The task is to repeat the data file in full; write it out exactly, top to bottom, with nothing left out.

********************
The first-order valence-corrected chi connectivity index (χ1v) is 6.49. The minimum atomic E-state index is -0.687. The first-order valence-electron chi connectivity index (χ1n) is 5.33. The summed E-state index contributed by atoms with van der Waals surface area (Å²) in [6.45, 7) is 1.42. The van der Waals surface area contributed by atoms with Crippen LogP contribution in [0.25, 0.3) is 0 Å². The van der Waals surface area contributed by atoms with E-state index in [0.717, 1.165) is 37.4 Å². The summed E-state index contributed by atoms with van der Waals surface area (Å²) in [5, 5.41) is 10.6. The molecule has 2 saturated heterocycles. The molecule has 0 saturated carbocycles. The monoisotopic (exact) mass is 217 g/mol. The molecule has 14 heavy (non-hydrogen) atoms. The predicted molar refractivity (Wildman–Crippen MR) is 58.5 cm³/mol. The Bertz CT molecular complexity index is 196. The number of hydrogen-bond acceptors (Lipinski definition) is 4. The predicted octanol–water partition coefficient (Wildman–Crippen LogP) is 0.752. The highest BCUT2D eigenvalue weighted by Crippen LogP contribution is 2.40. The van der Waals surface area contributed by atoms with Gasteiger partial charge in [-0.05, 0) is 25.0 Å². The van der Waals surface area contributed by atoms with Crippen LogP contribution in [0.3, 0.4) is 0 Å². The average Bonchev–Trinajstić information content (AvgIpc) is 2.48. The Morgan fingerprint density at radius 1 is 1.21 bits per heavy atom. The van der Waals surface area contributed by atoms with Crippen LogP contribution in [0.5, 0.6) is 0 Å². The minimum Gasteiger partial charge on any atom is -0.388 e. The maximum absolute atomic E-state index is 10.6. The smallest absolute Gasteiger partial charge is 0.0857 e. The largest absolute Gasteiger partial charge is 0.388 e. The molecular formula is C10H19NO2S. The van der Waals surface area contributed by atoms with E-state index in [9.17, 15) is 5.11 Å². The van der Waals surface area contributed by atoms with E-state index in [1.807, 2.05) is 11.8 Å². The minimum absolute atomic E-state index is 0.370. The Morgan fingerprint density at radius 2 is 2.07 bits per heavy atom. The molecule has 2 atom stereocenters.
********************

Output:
The first-order valence-corrected chi connectivity index (χ1v) is 6.49. The minimum atomic E-state index is -0.687. The first-order valence-electron chi connectivity index (χ1n) is 5.33. The summed E-state index contributed by atoms with van der Waals surface area (Å²) in [6.45, 7) is 1.42. The van der Waals surface area contributed by atoms with Crippen LogP contribution in [0.25, 0.3) is 0 Å². The van der Waals surface area contributed by atoms with E-state index in [0.717, 1.165) is 37.4 Å². The summed E-state index contributed by atoms with van der Waals surface area (Å²) in [5, 5.41) is 10.6. The molecule has 2 saturated heterocycles. The molecule has 0 saturated carbocycles. The monoisotopic (exact) mass is 217 g/mol. The molecule has 14 heavy (non-hydrogen) atoms. The predicted molar refractivity (Wildman–Crippen MR) is 58.5 cm³/mol. The Bertz CT molecular complexity index is 196. The number of hydrogen-bond acceptors (Lipinski definition) is 4. The predicted octanol–water partition coefficient (Wildman–Crippen LogP) is 0.752. The highest BCUT2D eigenvalue weighted by Crippen LogP contribution is 2.40. The van der Waals surface area contributed by atoms with Gasteiger partial charge in [-0.05, 0) is 25.0 Å². The van der Waals surface area contributed by atoms with Crippen LogP contribution in [0.3, 0.4) is 0 Å². The average Bonchev–Trinajstić information content (AvgIpc) is 2.48. The Morgan fingerprint density at radius 1 is 1.21 bits per heavy atom. The van der Waals surface area contributed by atoms with Crippen LogP contribution in [0.5, 0.6) is 0 Å². The minimum Gasteiger partial charge on any atom is -0.388 e. The maximum absolute atomic E-state index is 10.6. The smallest absolute Gasteiger partial charge is 0.0857 e. The largest absolute Gasteiger partial charge is 0.388 e. The molecular formula is C10H19NO2S. The van der Waals surface area contributed by atoms with E-state index in [9.17, 15) is 5.11 Å². The van der Waals surface area contributed by atoms with E-state index in [1.807, 2.05) is 11.8 Å². The minimum absolute atomic E-state index is 0.370. The Morgan fingerprint density at radius 2 is 2.07 bits per heavy atom. The molecule has 2 atom stereocenters.